Essential Reads

Mental Fitness for Seniors

Isn't Mental Fitness as Important as Physical Fitness?

Are You in Cognitive Decline?

When do cognitive abilities peak?

Does Video Game-Playing Sharpen Mental Skills and Speed?

New research casts doubt on the supposed cognitive benefits of video gaming.

How Many People Take Benzodiazepines?

Benzodiazepine use increases with age

Recent Posts on Aging

Do Older Married People Live More Happily Than Single Peers?

When marriage is enjoyed by two people later in life, it can be more rewarding and fulfilling than expected. By keeping in mind just a few tips, committed couples can improve their quality of life by exercising choices that are within their control.

What's Wrong With Immortality?

Plan to live forever - or die trying?

Decision-Making 101

By William R. Klemm Ph.D. on May 21, 2015 in Memory Medic
Good decision making depends on selective attention skills. Seniors are better at this than young people, whose culture and schools are making matters worse.

Can't Sit Still? You Are Not Alone

A friend laughed with relief when I told her how noisy my mind is when I step outside intending to sit and listen to birdsong. She thought she was the only one who could barely quiet her mind enough to sit still. I find that the fresh air, earth aromas, and the bird chorus are there for a moment or two and then all that I am trying to savor drops away.

Buyer Beware, Part 3

This is the story of a trusting senior couple who made a serious life decision on the basis of a friend's advice. We had not realized that retirement homes are prone to make big promises and deliver shoddy services—at a high cost.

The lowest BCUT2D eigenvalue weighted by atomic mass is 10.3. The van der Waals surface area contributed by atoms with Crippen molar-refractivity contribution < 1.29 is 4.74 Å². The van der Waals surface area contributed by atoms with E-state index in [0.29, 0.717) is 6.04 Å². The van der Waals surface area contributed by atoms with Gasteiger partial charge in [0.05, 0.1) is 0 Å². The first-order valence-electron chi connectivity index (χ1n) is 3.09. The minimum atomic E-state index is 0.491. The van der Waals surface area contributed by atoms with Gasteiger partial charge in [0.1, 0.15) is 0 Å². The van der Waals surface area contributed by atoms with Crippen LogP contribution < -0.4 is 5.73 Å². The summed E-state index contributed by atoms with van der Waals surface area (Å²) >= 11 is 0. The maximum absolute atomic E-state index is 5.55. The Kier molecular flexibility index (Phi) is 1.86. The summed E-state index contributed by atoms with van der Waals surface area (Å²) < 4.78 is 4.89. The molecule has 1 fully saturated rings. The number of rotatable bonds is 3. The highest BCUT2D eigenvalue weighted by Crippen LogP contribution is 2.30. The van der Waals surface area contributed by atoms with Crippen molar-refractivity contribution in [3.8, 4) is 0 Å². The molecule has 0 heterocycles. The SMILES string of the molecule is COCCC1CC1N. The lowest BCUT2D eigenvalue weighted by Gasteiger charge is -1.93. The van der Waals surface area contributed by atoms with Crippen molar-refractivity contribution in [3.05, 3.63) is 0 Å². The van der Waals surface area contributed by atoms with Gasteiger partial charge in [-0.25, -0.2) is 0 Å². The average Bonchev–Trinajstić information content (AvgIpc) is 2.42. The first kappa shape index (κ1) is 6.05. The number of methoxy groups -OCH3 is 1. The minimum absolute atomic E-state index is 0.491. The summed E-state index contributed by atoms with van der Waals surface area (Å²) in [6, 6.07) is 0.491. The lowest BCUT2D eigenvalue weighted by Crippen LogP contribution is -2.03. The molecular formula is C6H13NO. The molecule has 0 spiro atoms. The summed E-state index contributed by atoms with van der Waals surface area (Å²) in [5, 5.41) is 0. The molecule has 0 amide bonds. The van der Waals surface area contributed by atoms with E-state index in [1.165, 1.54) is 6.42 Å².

Mental Fitness for Seniors

Baby boomers are one of the largest aging cohorts ever. Given that more seniors than ever will be driving, traveling, and working, there is an urgency to staying mentally fit.

Are You in Cognitive Decline?

By Art Markman Ph.D. on May 19, 2015 in Ulterior Motives
I speak to a lot of corporate audiences. Regardless of the topic I am speaking about, I get a lot of general psychology questions from the crowd. The most popular question is about cognitive performance and aging. People in their 50s and 60s begin to worry that they are not going to be able to keep up mentally with their younger colleagues.

Beliefs About Brain Training: Why They Could Be Hurting Us

Can brain training help or hurt? It may depend on your attitude about what you expect to get out of it.

Very Small Amounts of Exercise Can Reap Huge Benefits

If you are someone who hates to exercise, I have good news. Two different studies published in May 2015 report that small amounts of "light-intensity" physical activity can dramatically improve your health and longevity.